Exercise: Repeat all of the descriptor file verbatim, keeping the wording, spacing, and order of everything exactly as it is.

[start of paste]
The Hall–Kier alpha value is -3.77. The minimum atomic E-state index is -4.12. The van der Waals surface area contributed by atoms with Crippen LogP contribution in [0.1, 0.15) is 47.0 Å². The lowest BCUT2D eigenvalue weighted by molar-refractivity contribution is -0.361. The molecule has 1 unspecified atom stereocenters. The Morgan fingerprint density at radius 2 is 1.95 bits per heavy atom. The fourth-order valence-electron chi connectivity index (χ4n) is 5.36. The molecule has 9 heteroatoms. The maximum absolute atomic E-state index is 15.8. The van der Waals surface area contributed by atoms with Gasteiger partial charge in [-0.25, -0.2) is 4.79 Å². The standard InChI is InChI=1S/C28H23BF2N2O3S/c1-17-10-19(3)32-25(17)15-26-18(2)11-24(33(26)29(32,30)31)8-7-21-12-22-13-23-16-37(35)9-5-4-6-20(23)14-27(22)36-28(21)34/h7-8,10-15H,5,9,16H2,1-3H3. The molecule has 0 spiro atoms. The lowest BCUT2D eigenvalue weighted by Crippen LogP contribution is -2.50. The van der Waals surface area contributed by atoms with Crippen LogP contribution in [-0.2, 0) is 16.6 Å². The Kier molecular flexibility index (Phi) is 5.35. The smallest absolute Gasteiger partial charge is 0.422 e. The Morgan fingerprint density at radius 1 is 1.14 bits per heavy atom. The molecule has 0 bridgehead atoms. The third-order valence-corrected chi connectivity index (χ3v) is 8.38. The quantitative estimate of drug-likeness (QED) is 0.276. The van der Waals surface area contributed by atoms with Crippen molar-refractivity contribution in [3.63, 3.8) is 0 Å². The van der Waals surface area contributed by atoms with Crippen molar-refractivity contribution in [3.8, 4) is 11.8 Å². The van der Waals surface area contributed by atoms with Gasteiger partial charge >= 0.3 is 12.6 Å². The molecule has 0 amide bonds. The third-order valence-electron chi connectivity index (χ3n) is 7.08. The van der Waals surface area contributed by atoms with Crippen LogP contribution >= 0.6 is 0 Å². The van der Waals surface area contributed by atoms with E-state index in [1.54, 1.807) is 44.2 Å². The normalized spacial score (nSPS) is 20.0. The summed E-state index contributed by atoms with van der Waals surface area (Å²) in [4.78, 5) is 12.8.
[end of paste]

The Hall–Kier alpha value is -3.77. The minimum atomic E-state index is -4.12. The van der Waals surface area contributed by atoms with Crippen LogP contribution in [0.1, 0.15) is 47.0 Å². The lowest BCUT2D eigenvalue weighted by molar-refractivity contribution is -0.361. The molecule has 1 unspecified atom stereocenters. The Morgan fingerprint density at radius 2 is 1.95 bits per heavy atom. The fourth-order valence-electron chi connectivity index (χ4n) is 5.36. The molecule has 9 heteroatoms. The maximum absolute atomic E-state index is 15.8. The van der Waals surface area contributed by atoms with Gasteiger partial charge in [-0.25, -0.2) is 4.79 Å². The standard InChI is InChI=1S/C28H23BF2N2O3S/c1-17-10-19(3)32-25(17)15-26-18(2)11-24(33(26)29(32,30)31)8-7-21-12-22-13-23-16-37(35)9-5-4-6-20(23)14-27(22)36-28(21)34/h7-8,10-15H,5,9,16H2,1-3H3. The molecule has 0 spiro atoms. The lowest BCUT2D eigenvalue weighted by Crippen LogP contribution is -2.50. The van der Waals surface area contributed by atoms with Crippen LogP contribution in [-0.2, 0) is 16.6 Å². The Kier molecular flexibility index (Phi) is 5.35. The smallest absolute Gasteiger partial charge is 0.422 e. The Morgan fingerprint density at radius 1 is 1.14 bits per heavy atom. The molecule has 0 bridgehead atoms. The third-order valence-corrected chi connectivity index (χ3v) is 8.38. The quantitative estimate of drug-likeness (QED) is 0.276. The van der Waals surface area contributed by atoms with Crippen molar-refractivity contribution in [3.63, 3.8) is 0 Å². The van der Waals surface area contributed by atoms with Crippen molar-refractivity contribution in [3.8, 4) is 11.8 Å². The van der Waals surface area contributed by atoms with Gasteiger partial charge >= 0.3 is 12.6 Å². The molecule has 0 amide bonds. The third-order valence-electron chi connectivity index (χ3n) is 7.08. The van der Waals surface area contributed by atoms with Crippen LogP contribution >= 0.6 is 0 Å². The van der Waals surface area contributed by atoms with E-state index in [1.54, 1.807) is 44.2 Å². The normalized spacial score (nSPS) is 20.0. The summed E-state index contributed by atoms with van der Waals surface area (Å²) in [4.78, 5) is 12.8.